Foreword for Fundamentals of Distributed Object Systems: The CORBA Perspective

Douglas C. Schmidt
Department of Electrical and Computer Engineering
University of California, Irvine

The following document is the foreword to the book Fundamentals of Distributed Object Systems: The CORBA Perspective, by Zahir Tari and Omran Bukhres, Wiley and Sons, 2001.

Innovations have been occurring at a predictable rate in certain technology domains for many years. For example, Moore's Law--where the capacity of general-purpose computer chips have doubled every 18 months--is still going strong after three decades. More recently, the speed of IP networks has been improving at an even faster rate--known as Metcalf's Law--where bandwidth increases by a factor of ten every two years. At this point there is even a ``bandwidth index,'' similar to indices that track the price/performance of other commodities, such as petroleum or electricity. The steady advance in these technologies is remarkable and is due in no small part to decades of synergistic research, development, and education by academic, industrial, and government partners around the world.

There are, however, important domains--particularly software-intensive distributed systems in telecommunications, health care, aerospace, and online financial services--that are not improving at the same rate as Moore's Law or Metcalf's Law, due to a variety of inherent and accidental complexities, such as partial failures, distributed deadlock, and non-portable programming APIs. Consequently, although computer and network hardware keeps getting smaller, faster, cheaper, and better at a predictable pace, complex distributed software systems seem to get bigger, slower, more expensive, and buggier, and the innovation cycles are hard to predict.

An appropriate metaphor for the challenges of software-intensive distributed systems appears in the movie Apollo 13 starring Tom Hanks. After an explosion in the command module forces the crew into the lunar module, the carbon dioxide levels grow dangerously high due to a broken air scrubber. At this crucial moment, a manager at Johnson space center walks into a room full of engineers and scientists sitting around a table and dumps out a bag containing common components--such as a toothpaste, tang, and duct tape--found on the lunar module. He tells the group they've got eight hours to take these component and assemble an air scrubber that will fit into the appropriate opening, and if it is not right the first time, everyone is going to die!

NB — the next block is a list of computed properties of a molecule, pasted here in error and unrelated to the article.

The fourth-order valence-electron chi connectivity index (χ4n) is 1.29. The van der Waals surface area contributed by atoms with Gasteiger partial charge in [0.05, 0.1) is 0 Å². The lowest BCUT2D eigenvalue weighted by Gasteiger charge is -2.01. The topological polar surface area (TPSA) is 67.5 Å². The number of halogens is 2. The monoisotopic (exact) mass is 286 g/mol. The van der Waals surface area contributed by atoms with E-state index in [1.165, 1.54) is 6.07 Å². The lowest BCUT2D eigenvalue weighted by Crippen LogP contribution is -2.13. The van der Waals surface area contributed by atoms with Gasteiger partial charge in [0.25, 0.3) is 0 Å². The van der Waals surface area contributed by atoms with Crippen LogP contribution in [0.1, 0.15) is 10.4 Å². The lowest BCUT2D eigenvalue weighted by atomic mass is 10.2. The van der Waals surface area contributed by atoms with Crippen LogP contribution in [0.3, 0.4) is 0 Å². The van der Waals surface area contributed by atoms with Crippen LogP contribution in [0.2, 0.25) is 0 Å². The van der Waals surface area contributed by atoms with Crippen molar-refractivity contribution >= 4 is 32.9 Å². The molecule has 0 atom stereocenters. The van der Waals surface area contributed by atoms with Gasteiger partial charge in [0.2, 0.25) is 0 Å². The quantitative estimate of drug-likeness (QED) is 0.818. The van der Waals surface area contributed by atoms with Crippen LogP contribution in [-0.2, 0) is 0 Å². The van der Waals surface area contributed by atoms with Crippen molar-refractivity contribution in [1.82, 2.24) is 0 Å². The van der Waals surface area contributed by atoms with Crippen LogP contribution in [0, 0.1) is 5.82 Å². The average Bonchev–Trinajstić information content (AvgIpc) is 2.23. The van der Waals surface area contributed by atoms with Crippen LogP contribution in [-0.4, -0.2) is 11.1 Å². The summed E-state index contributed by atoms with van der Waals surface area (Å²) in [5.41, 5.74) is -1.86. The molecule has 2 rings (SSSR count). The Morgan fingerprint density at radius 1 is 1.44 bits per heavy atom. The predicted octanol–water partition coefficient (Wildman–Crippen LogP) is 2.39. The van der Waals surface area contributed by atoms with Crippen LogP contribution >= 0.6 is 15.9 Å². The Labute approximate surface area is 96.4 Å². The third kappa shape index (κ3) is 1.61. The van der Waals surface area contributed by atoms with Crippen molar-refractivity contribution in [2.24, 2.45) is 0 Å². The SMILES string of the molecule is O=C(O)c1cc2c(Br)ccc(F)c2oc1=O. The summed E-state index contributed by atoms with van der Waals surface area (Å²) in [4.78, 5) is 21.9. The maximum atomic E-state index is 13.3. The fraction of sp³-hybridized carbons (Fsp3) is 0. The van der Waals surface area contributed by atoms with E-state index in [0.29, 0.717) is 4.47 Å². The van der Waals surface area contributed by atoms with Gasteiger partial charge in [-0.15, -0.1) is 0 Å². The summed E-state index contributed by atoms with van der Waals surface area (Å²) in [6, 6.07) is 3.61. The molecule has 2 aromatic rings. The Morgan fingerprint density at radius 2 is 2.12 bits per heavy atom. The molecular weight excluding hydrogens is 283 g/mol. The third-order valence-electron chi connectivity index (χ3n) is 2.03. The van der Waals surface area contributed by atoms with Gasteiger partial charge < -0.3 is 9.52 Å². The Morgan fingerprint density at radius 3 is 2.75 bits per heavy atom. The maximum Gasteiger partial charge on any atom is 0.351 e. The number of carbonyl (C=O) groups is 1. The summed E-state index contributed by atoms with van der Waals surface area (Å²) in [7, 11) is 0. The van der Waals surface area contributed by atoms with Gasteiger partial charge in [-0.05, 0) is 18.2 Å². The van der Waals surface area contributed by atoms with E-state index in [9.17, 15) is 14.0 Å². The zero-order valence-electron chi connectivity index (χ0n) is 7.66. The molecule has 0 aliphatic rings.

Increasingly, developers of complex software-intensive distributed systems--especially large-scale mission-critical ``systems of systems''--are facing challenges analogous to those of the Apollo 13 engineers and scientists. In particular, time-to-market pressures and competition for consumers and personnel have created a situation where distributed systems must be developed using a large number of commodity-off-the-shelf (COTS) components, which are not developed in-house and whose quality can thus rarely be controlled directly. Yet, just like the Apollo 13 engineers and scientists, we must quickly and robustly master the principles, patterns, and protocols necessary to thrive in a COTS-centric environment because our livelihoods--and sometimes even our lives--depend upon our success.